Four Poems of Departure

Four Poems of Departure

Light rain is on the light dust. The willows of the inn-yard Will be going greener and greener, But you, Sir, had better take wine ere your departure, For you will have no friends about you When you come to the gates of Go.

Rihaku o Omakitsu

I. Separation on the River Kiang

Ko-jin goes west from Ko-kaku-ro, The smoke flowers are blurred over the river. His lone sail blots the far sky. And now l see only the river, The long Kiang, reaching heaven.

II. Taking Leave of a Friend

Blue mountains to the north of the walls, White river winding about them; Here we must make separation And go out through a thousand miles of dead grass.
Mind like a floating wide cloud. Sunset like the parting of old acquaintances Who bow over their clasped hands at a distance. Our horses neigh to each other as we are departing.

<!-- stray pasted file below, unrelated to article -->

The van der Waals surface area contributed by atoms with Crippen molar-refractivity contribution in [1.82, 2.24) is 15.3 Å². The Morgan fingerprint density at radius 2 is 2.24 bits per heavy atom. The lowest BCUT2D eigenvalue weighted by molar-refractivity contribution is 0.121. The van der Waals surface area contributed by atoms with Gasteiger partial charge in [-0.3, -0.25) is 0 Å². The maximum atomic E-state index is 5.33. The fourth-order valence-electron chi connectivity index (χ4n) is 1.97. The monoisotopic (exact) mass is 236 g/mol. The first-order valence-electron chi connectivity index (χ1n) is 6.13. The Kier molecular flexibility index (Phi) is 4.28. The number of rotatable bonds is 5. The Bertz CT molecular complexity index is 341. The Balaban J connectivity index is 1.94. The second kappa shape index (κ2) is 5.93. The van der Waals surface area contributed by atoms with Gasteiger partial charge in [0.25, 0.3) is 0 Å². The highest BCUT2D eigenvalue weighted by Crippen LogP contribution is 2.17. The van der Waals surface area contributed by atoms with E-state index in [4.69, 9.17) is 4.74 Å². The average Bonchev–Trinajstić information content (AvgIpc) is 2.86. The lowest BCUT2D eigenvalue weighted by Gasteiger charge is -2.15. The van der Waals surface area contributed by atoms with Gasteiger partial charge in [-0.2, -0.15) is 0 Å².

III. Leave-Taking near Shoku

Sanso, King of Shoku, built roads
They say the roads of Sanso are steep, Sheer as the mountains. The walls rise in a man's face, Clouds grow out of the hill at his horse's bridle.
Sweet trees are on the paved way of the Shin, Their trunks burst through the paving, And freshets are bursting their ice in the midst of Shoku, a proud city.
Men's fates are already set, There is no need of asking diviners.

IV. The City of Choan

The phoenix are at play on their terrace. The phoenix are gone, the river flows on alone. Flowers and grass Cover over the dark path where lay the dynastic house of the Go. The bright cloths and bright caps of Shin Are now the base of old hills.
The Three Mountains fall through the far heaven, The isle of White Heron splits the two streams apart. Now the high clouds cover the sun And I can not see Choan afar And I am sad.